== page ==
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Directed by Shûichi Okita

Japan 2013 160 mins. In Japanese

In 1987, armed only with a bizarre-sounding name and an unruly mop of hair, 18-year-old Yokomichi Yonosuke moves from his rural home in Nagasaki Prefecture to attend college in Tokyo. Bumbling, socially awkward, but with a cheerful smile, Yonosuke befriends two fellow dancers in the school samba club, a high-class call girl who frequents the hotel where he works, and the daughter of a rich industrialist with whom he begins a stumbling courtship. Interwoven in the period narrative are present-day scenes of Yonosuke’s friends reminiscing about their time with him and the joy he brought to their lives. Director Okita (THE CHEF OF SOUTH POLAR, THE WOODSMAN AND THE RAIN) blends coming-of-age comedy and subtle sentimentality to fashion a warm-hearted film about post-Fukushima optimism and faith in human kindness.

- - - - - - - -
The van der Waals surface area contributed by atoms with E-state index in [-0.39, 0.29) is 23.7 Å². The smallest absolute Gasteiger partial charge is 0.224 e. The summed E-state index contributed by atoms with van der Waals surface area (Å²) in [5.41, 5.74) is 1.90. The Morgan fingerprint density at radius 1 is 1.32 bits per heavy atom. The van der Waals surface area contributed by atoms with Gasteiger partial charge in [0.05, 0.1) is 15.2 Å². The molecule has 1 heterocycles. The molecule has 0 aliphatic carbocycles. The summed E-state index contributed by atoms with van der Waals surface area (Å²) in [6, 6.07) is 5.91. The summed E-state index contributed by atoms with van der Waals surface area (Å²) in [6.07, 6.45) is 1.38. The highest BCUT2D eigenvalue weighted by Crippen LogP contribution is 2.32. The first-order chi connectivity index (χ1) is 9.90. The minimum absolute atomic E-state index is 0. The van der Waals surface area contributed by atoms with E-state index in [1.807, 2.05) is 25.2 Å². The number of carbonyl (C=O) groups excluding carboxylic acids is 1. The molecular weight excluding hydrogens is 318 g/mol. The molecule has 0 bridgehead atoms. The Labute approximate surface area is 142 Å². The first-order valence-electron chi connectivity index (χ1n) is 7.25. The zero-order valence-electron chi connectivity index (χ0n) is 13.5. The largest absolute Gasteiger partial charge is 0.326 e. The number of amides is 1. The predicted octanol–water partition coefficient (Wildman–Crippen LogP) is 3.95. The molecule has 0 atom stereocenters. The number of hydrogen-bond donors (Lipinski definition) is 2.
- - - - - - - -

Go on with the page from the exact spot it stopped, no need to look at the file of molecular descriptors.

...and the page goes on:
Genres: Drama



The Northwest Film Center recognizes and honors the Indigenous peoples of this region on whose ancestral lands the museum now stands. These include the Willamette Tumwater, Clackamas, Kathlemet, Molalla, Multnomah and Watlala Chinook Peoples and the Tualatin Kalapuya who today are part of the Confederated Tribes of Grand Ronde, and many other Native communities who made their homes along the Columbia River. We also want to recognize that Portland today is a community of many diverse Native peoples who continue to live and work here. We respectfully acknowledge and honor all Indigenous communities—past, present, future—and are grateful for their ongoing and vibrant presence.